A new study of registered voters in Dane and Milwaukee Counties who did not vote in the 2016 presidential election found that approximately 17,000-23,000 eligible voters in those counties were prevented or deterred from voting by Wisconsin's voter ID law. Due to financial constraints, the social scientists were only able to do a study of two of Wisconsin's 72 counties, but the authors say that extrapolating statewide as many as 45,000 people stayed home because of the law.
Donald Trump won the state of Wisconsin by only 22,000 votes, the first GOP presidential victory in the state since Ronald Regan in 1984. The shocking upset garnered national attention and helped deliver the electoral college to Trump as the popular vote went to Clinton.
The study, conducted by Ken Mayer and Michael G. DeCrescenzo, at the University of Wisconsin Department of Political Science, provides definitive evidence that the controversial voter ID bill, passed in 2011 and held up in the courts until 2016, worked precisely as Wisconsin Republicans intended -- to make it more difficult for targeted voters to cast their ballots.
Although voter preferences were not included in the study, the survey documents that the burdens of voter ID fell disproportionately on low-income and minority populations considered likely to support Democrats. Among low-income registrants (household income under $25,000), 21.1% were deterred, compared to 7.2% for those whose household income was over $25,000. 8.3% of white registrants were deterred, compared to 27.5% of African Americans.
Roughly 80% of registrants who were deterred from voting by the law, and 77% of those actually prevented from voting, cast ballots in the 2012 election. The number of voters negatively impacted is far greater than the number of "fraud" cases the law was designed to stop. When the law was challenged in federal court and initially ruled a violation of the Voting Rights Act, the state failed to present a single case of voter impersonation that the law would have prevented.
The results prompted the county clerks from Milwaukee and Madison to issue strongly worded statements and a call for a suspension of the voter ID law. "I was shocked by the numbers and am furious to see that Jim Crow laws are alive and well," said Milwaukee County Clerk George Christenson.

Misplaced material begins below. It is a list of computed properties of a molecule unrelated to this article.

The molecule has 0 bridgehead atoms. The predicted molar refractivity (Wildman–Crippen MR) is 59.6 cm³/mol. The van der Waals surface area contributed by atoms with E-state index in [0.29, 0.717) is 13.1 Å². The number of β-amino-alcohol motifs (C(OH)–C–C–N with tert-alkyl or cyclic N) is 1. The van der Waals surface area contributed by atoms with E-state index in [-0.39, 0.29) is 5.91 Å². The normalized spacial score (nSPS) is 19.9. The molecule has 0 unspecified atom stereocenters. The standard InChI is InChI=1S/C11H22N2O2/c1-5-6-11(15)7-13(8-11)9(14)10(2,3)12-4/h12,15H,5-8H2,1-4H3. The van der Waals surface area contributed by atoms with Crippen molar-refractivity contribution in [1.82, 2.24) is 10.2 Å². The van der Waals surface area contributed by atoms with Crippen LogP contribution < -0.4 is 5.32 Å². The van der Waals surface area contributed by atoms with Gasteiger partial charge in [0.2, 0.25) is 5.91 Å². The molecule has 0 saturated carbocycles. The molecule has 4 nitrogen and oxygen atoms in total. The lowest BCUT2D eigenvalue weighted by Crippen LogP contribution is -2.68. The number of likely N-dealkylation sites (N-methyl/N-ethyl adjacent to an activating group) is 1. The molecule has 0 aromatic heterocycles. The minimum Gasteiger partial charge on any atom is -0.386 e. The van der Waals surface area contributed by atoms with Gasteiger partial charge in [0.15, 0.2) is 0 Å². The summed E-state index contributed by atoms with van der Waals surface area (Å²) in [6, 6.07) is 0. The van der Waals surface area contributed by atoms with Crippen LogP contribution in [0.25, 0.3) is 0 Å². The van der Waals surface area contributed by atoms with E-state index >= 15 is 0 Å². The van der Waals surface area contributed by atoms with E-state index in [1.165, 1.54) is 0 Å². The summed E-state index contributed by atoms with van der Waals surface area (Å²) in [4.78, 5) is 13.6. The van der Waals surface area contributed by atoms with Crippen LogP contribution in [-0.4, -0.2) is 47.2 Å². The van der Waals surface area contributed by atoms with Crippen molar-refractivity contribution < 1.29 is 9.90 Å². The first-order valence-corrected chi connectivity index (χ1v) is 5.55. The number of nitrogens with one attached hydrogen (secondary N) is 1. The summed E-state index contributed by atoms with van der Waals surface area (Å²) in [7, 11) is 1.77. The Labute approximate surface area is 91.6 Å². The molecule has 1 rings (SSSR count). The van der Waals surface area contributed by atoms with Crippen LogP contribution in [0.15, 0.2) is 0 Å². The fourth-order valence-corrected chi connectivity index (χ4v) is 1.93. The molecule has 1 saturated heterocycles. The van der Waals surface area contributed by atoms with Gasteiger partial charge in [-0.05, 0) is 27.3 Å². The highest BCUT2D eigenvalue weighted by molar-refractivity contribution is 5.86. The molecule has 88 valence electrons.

"The photo ID law must be suspended until changes can be made to restore every voter's access to the ballot box," said Dane County Clerk Scott McDonell whose office commissioned the study.
"What I Am Concerned About Here Is Winning"
While most Republican stuck to the official talking points that the photo ID law was all about preventing nonexistent "voter fraud," some forgot the script.
On the night of Wisconsin's 2016 presidential primary, Republican Congressman Glenn Grothman (R-WI) flatly stated in an interview with WTMJ's Charles Benson that Wisconsin's photo ID law would help the GOP win Wisconsin in the November 2016 election.
When asked about the fact that Wisconsin has consistently voted for Democrats in recent presidential elections, Grothman assured Bensen that Democratic front-runner Hillary Clinton was a "weak candidate," then added "and now we have photo ID, and I think photo ID is gonna make a little bit of a difference as well."
Rep. Grothman was a State Senator in 2011 when Wisconsin debated and passed its voter ID law, so he was privy to the back room conversations and dealings on the issue.